In order to do this, we need deep reform by policy makers, who can do much more to promote business activities in science, technology and innovation. They can foster the creation of an environment where entrepreneurs can grow their small and medium–size sized companies, improve access to capital and help firms establish international partnerships.
The global rules for foreign direct involvement in how Africans should run their businesses must now also change. Countries with “robust” infrastructures - like South Africa, Rwanda, Zambia, Gabon and Angola - with highly trained workforces and large domestic markets are positioning themselves in this highly competitive game and are succeeding. Other countries must follow their lead.
There is also a need for the education system in Africa to incorporate and promote science and technology if they want to match the rest of the world in the decades to come. Connecting African countries with the internet only cannot always be the mean of successful development programs.
Progress like this that involves government will take time and cannot be relied upon alone. So we must seize on home grown initiatives, like the tech hubs, and nurture them. We must give them – and the people who work in them - every chance of succeeding on their own terms. Africans are entrepreneurial by nature.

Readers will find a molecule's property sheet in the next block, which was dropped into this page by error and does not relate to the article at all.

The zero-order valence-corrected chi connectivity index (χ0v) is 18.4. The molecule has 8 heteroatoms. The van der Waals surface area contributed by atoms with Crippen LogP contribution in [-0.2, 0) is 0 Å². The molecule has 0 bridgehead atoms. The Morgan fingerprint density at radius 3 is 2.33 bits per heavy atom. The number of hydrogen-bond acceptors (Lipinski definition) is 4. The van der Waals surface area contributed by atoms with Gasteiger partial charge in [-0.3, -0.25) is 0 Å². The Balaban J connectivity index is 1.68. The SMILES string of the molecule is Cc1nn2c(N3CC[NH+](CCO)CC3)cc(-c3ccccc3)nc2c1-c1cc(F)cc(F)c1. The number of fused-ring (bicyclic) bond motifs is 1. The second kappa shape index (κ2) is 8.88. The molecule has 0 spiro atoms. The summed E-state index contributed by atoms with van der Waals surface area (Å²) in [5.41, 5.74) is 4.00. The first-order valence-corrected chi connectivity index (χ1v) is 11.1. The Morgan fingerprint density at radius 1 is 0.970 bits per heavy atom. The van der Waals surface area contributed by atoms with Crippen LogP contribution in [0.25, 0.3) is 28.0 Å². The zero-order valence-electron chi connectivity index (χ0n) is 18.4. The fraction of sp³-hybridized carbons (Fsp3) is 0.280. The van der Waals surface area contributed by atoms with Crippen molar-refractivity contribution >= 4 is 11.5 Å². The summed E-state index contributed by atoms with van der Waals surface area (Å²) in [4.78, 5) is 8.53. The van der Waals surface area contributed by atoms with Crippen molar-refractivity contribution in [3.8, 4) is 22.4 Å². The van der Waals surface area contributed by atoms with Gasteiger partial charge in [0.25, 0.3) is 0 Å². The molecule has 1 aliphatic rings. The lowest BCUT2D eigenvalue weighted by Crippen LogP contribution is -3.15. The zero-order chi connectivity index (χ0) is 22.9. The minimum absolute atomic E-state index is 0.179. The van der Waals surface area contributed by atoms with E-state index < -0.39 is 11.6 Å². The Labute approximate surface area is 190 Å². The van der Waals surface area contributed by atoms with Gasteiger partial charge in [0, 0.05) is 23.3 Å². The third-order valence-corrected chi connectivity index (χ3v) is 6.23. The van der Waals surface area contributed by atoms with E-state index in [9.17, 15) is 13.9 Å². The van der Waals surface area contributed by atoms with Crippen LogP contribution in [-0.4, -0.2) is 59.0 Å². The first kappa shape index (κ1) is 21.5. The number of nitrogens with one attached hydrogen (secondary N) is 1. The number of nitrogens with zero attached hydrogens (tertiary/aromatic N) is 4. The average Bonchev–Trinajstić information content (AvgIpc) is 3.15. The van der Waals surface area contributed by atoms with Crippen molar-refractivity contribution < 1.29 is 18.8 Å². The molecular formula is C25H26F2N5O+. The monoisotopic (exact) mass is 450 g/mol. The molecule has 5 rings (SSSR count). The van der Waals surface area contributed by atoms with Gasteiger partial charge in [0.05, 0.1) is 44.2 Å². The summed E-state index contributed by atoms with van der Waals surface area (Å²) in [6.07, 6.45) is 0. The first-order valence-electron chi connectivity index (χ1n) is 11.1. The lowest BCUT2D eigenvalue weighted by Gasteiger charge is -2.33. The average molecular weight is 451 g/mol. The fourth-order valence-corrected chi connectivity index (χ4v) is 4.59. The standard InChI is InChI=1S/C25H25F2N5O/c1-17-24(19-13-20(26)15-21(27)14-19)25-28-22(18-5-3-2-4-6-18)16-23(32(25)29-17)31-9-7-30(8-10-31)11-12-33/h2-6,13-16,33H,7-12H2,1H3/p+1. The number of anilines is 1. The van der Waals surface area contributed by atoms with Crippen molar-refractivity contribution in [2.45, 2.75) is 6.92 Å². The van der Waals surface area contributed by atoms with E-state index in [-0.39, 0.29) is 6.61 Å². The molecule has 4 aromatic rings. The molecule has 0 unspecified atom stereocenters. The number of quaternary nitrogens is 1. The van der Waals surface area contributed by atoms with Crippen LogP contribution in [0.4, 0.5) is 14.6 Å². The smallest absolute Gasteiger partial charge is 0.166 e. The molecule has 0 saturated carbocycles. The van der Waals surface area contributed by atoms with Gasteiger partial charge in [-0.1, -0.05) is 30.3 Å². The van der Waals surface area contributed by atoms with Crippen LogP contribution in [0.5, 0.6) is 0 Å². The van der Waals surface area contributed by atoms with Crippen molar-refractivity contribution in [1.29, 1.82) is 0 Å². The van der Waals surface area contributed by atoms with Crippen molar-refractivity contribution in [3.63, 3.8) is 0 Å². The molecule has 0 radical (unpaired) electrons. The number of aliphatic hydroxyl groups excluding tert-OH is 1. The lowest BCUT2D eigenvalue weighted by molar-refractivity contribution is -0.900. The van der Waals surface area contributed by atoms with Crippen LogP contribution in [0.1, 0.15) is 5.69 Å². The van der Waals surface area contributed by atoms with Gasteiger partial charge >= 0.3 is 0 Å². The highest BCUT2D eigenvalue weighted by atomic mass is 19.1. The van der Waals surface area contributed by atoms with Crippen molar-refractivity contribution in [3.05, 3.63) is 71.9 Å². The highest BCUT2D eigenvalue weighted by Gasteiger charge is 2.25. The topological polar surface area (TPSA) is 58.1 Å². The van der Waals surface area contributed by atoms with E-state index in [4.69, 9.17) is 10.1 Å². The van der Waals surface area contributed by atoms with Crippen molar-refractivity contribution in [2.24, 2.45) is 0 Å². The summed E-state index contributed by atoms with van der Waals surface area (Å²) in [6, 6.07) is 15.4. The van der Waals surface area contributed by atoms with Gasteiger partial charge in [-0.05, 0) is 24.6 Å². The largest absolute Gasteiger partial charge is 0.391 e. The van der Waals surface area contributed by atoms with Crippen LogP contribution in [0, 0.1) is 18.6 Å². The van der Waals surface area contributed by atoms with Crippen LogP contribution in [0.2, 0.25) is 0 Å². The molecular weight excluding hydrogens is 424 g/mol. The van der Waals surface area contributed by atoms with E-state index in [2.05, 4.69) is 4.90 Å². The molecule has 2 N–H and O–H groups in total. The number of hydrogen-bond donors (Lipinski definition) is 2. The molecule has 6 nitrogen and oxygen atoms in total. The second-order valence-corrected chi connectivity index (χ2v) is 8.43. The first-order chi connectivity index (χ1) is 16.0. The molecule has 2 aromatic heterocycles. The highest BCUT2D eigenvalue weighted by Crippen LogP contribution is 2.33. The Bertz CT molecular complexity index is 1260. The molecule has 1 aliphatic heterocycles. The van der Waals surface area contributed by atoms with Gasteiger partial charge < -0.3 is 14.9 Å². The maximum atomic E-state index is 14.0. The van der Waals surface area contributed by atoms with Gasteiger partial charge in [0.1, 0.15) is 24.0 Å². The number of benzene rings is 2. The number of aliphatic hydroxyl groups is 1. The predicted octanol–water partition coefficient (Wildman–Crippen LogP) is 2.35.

At the moment, access to seed capital, Internet connections and operational cost are extremely high; local and international visibility, credible references to allow private and government’s contracts, and the lack of business development or overall marketing strategy knowledge.
The idea of these tech hubs is to provide a space to Africans to unlock their talented potential, to share, create, innovate and transform. They should be “for Africans by Africans”. Already, I see umbrella groups and bureaucracy beginning to invade these spaces. We must strongly reject this and create an environment where the founders and leaders of these hubs are empowered to dictate their own futures. It should come from the bottom up.
We must also find them new sources of money. Currently, they must rely on significant funding from outside sources to succeed. African governments and the private sector needs to be more supportive as neither donor nor investor money will last forever. We are already seeing investors, getting hot under the collar about their return on investment. Whilst technology giants, such as Google, are coming to the party but there is a missing piece in the puzzle.
Africa is known to have resources and some wealthy African individuals - including people within the diaspora - with a solid connection to their country of origin. They can surely invest more into the private sectors in Africa, transfer their skills or even be their mentors. These tech hubs need all the help they can get from these individuals, but we know there is a deficit of trust amongst Africans and rarely see these people invest into sectors they are not familiar with.
But, I say, all of this must change. We as Africans have an opportunity to shape our own destiny, work together and collaborate more. We must seize the opportunity and enable the communities around us. Our great communal force is needed to make this work. All of us need to get involved.
Marieme Jamme is a CEO, blogger, technologist and social entrepreneur with a commitment to helping empower her fellow Africans through education, leadership, social entrepreneurship and economic development. She was recently nominated by CNN as one of the Top 10 more influential voices on Tech in Africa.